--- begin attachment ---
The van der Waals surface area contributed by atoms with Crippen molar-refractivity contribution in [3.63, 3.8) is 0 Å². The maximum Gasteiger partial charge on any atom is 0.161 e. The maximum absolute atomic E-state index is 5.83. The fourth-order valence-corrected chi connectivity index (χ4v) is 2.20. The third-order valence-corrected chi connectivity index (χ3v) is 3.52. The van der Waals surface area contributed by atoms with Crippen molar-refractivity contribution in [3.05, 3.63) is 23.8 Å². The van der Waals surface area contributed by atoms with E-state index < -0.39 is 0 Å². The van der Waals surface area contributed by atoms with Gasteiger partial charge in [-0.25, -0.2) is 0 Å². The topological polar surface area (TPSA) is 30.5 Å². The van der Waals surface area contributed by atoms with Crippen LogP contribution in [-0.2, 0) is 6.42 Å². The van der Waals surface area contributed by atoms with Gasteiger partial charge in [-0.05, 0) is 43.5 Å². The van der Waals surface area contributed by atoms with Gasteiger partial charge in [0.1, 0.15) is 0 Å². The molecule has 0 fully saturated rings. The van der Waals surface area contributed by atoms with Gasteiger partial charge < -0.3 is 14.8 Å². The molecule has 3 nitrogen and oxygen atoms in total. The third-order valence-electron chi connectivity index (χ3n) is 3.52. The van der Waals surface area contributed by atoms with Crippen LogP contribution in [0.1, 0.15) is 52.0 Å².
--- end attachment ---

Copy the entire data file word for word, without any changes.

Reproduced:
The van der Waals surface area contributed by atoms with Crippen molar-refractivity contribution in [3.63, 3.8) is 0 Å². The maximum Gasteiger partial charge on any atom is 0.161 e. The maximum absolute atomic E-state index is 5.83. The fourth-order valence-corrected chi connectivity index (χ4v) is 2.20. The third-order valence-corrected chi connectivity index (χ3v) is 3.52. The van der Waals surface area contributed by atoms with Crippen molar-refractivity contribution in [3.05, 3.63) is 23.8 Å². The van der Waals surface area contributed by atoms with E-state index < -0.39 is 0 Å². The van der Waals surface area contributed by atoms with Gasteiger partial charge in [-0.25, -0.2) is 0 Å². The topological polar surface area (TPSA) is 30.5 Å². The van der Waals surface area contributed by atoms with Crippen LogP contribution in [-0.2, 0) is 6.42 Å². The van der Waals surface area contributed by atoms with Gasteiger partial charge in [-0.05, 0) is 43.5 Å². The van der Waals surface area contributed by atoms with Gasteiger partial charge in [0.1, 0.15) is 0 Å². The molecule has 0 fully saturated rings. The van der Waals surface area contributed by atoms with Gasteiger partial charge < -0.3 is 14.8 Å². The molecule has 3 nitrogen and oxygen atoms in total. The third-order valence-electron chi connectivity index (χ3n) is 3.52. The van der Waals surface area contributed by atoms with Crippen LogP contribution in [0.1, 0.15) is 52.0 Å².